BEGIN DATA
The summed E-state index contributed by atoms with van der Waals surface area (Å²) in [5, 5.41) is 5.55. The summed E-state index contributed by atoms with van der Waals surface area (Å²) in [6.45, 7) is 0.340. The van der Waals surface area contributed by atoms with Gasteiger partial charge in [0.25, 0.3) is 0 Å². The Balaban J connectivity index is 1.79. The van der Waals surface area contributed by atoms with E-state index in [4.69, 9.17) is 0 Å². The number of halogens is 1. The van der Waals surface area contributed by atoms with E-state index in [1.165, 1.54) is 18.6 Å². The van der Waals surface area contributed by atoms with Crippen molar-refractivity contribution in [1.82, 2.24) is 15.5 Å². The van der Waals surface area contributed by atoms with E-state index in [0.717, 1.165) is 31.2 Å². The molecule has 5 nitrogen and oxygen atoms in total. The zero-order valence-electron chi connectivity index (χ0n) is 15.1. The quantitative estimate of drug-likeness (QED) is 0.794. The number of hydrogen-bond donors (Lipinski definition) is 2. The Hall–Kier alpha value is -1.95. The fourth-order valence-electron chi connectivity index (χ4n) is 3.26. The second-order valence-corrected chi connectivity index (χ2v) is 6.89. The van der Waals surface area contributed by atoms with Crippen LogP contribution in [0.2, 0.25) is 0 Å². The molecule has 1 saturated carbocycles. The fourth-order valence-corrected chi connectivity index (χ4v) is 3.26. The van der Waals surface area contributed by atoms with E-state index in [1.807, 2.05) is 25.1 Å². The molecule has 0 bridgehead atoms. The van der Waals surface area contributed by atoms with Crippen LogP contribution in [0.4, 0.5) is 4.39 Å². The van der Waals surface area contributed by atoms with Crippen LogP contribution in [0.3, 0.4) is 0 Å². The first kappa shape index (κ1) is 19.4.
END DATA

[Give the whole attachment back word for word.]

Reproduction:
The summed E-state index contributed by atoms with van der Waals surface area (Å²) in [5, 5.41) is 5.55. The summed E-state index contributed by atoms with van der Waals surface area (Å²) in [6.45, 7) is 0.340. The van der Waals surface area contributed by atoms with Gasteiger partial charge in [0.25, 0.3) is 0 Å². The Balaban J connectivity index is 1.79. The van der Waals surface area contributed by atoms with E-state index in [4.69, 9.17) is 0 Å². The number of halogens is 1. The van der Waals surface area contributed by atoms with E-state index in [1.165, 1.54) is 18.6 Å². The van der Waals surface area contributed by atoms with Crippen molar-refractivity contribution in [1.82, 2.24) is 15.5 Å². The van der Waals surface area contributed by atoms with E-state index in [0.717, 1.165) is 31.2 Å². The molecule has 5 nitrogen and oxygen atoms in total. The zero-order valence-electron chi connectivity index (χ0n) is 15.1. The quantitative estimate of drug-likeness (QED) is 0.794. The number of hydrogen-bond donors (Lipinski definition) is 2. The Hall–Kier alpha value is -1.95. The fourth-order valence-electron chi connectivity index (χ4n) is 3.26. The second-order valence-corrected chi connectivity index (χ2v) is 6.89. The van der Waals surface area contributed by atoms with Crippen LogP contribution in [0.2, 0.25) is 0 Å². The molecule has 1 saturated carbocycles. The fourth-order valence-corrected chi connectivity index (χ4v) is 3.26. The van der Waals surface area contributed by atoms with E-state index in [1.807, 2.05) is 25.1 Å². The molecule has 0 bridgehead atoms. The van der Waals surface area contributed by atoms with Crippen LogP contribution in [0.4, 0.5) is 4.39 Å². The van der Waals surface area contributed by atoms with Crippen LogP contribution in [0.3, 0.4) is 0 Å². The first kappa shape index (κ1) is 19.4.